A nationwide knife amnesty will be launched by police tomorrow in the aftermath of the stabbing to death of the school headmaster Philip Lawrence.
A record number of people were killed in knifing incidents last year - more than five a week - providing evidence that a growing number of young men and teenagers carry "blades".
Police are concerned about the widespread availability of knives, which can be bought from DIY shops for as little as 50p, or specialist magazines and dealers in military weapons for more than pounds 1,000. There is no age restriction on buying knives - in theory a three-year-old could go into a shop and purchase a Bowie knife with a 12-inch blade.
From tomorrow until 20 January, owners of knives will be able to surrender the weapons anonymously in special bins located in police stations throughout the 43 forces in England and Wales.
The concern about a growing knife culture in Britain was highlighted by the stabbing to death of Mr Lawrence on 8 December. His murder, outside his school in Maida Vale, north-west London, has prompted the police to launch the knife amnesty.
Last year 236 people - 165 of them men - were killed in England and Wales by a "sharp instrument", compared to 183 the previous year, Home Office figures reveal. In Scotland, 58 victims died in knife attacks, an increase of 14 from 1993.
The diversity of knives on sale has never been greater. Magazines such as Combat & Militaria and Combat and Survival carry pages of adverts for weapons including throwing knives (pounds 11.50), hunting knives (from pounds 17), and doubled-edged commando knives (pounds 19).
James Marchington, editor of Combat & Militaria, which this month carries a review of "Spanish Blades", said: "The knife-carrying culture needs to be attacked. There's an element who are prepared to carry knives and misuse them. While there are DIY and kitchen shops selling knives to anyone who wants them, passing laws is pretty useless."
Frank Kay, owner of Framar Hammerli UK, in Blackburn, one of the largest suppliers of military and hunting style knives, said that teenagers were fascinated by the weapons he sold in his shop. "What little boys aren't interested in a Bowie or a throwing knife?"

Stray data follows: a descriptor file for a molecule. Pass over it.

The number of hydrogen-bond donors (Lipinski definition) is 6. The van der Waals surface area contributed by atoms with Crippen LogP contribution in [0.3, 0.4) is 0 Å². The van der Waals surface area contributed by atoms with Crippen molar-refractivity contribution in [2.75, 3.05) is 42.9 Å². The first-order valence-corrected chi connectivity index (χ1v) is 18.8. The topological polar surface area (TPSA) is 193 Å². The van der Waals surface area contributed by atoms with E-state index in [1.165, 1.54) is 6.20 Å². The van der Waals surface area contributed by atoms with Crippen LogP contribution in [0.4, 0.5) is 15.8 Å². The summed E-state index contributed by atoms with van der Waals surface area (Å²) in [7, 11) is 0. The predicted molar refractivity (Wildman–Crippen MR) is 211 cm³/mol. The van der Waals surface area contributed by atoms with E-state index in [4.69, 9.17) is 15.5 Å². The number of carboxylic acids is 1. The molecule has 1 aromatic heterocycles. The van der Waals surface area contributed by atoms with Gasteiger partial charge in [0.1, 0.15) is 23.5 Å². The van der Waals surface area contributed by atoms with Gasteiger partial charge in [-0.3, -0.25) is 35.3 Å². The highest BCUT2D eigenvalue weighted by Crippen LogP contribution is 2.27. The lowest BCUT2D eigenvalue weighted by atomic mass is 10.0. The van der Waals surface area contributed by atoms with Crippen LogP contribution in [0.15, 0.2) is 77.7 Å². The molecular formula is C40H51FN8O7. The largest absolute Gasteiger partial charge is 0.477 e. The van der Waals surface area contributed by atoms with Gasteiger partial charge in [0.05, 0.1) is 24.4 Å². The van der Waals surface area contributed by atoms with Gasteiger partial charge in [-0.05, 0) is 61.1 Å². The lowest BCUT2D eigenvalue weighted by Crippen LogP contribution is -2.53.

He said he would never sell anything to someone aged under 17, although he admitted he had no control over goods sold via mail order. "It's the person that holds the knife that the laws should be dealing with, not the weapon," he said.
At the London Trading Place, in central London, customers can choose from a selection of several hundred knives costing from about pounds 10. Top- quality "survival knives" with eight-inch blades, a serrated edge and a "skull-crushing" handle retails for pounds 197.
Asked why people bought the combat knives, an attendant replied: "It's like, why drive a Jaguar rather than a Mini? These knives are Jaguars."
Alan Galer, manager of Burgess & Galer, which supplies the West End theatre trade with knives, said it would be almost impossible to legislate against the sale of knives capable of killing because they also have many legitimate uses. "What's the difference between a chef's knife and a dagger? Many murders are committed with them as well.
"There's always been a problem with knives. We sell a lot of things that could be used as dangerous weapons but we are responsible. Sometimes we do get dodgy-looking people in here and we won't sell knives to them."
Police raids have uncovered a huge variety of weapons being held by teenagers. In London this has included bayonets, flick knives, hunting knives, craft knives and ceremonial daggers as well as kitchen knives. In south-east London this has resulted in a police campaign aimed at schoolchildren, including one called Kids Against Knives.
However, the impression that schools are awash with knives is wrong, according to some criminologists. John Pitts, Professor of Applied Social Sciences at Brunel University, who recently completed a survey of two secondary schools, in east London and in Liverpool, said: "We are now fast approaching a Los Angles-style gang situation."
However, he calculated that less than 5 per cent of the pupils in the London school carried knives, but none were reported in the Liverpool school. He said stabbings raised the fear of knife attacks, which in turn made the carrying of knives more likely for protection.
Jock Young, Professor of Criminology at Middlesex University, added: "It is really common for people including young women to carry knives now for self-defence. There's a macho culture growing up which revolves around violence but knives are carried by only a minority of people."
t Two pubs are using metal detectors to scan customers for hidden knives because of fears of increased violence in public houses.
Bouncers are using hand-held detectors during the weekends at the pubs in the city centre of Durham. The move follows an incident in which a doorman was wounded in a knife attack outside the Coach and Eight.
A spokesman for the pub said: "We brought it in after we started getting trouble. You read about stabbings and trouble in the area, particularly in Newcastle. This seems to be getting worse so we wanted to put a stop to it."
He said there had been no trouble with knives since the detectors were introduced.
Paul Martin, manager of the other pub involved, the Fighting Cocks, said: "It seems to be working as we've only found a couple of pocket knives since we starting using the machines about three months ago. The customers all think it's a good idea."Reuse content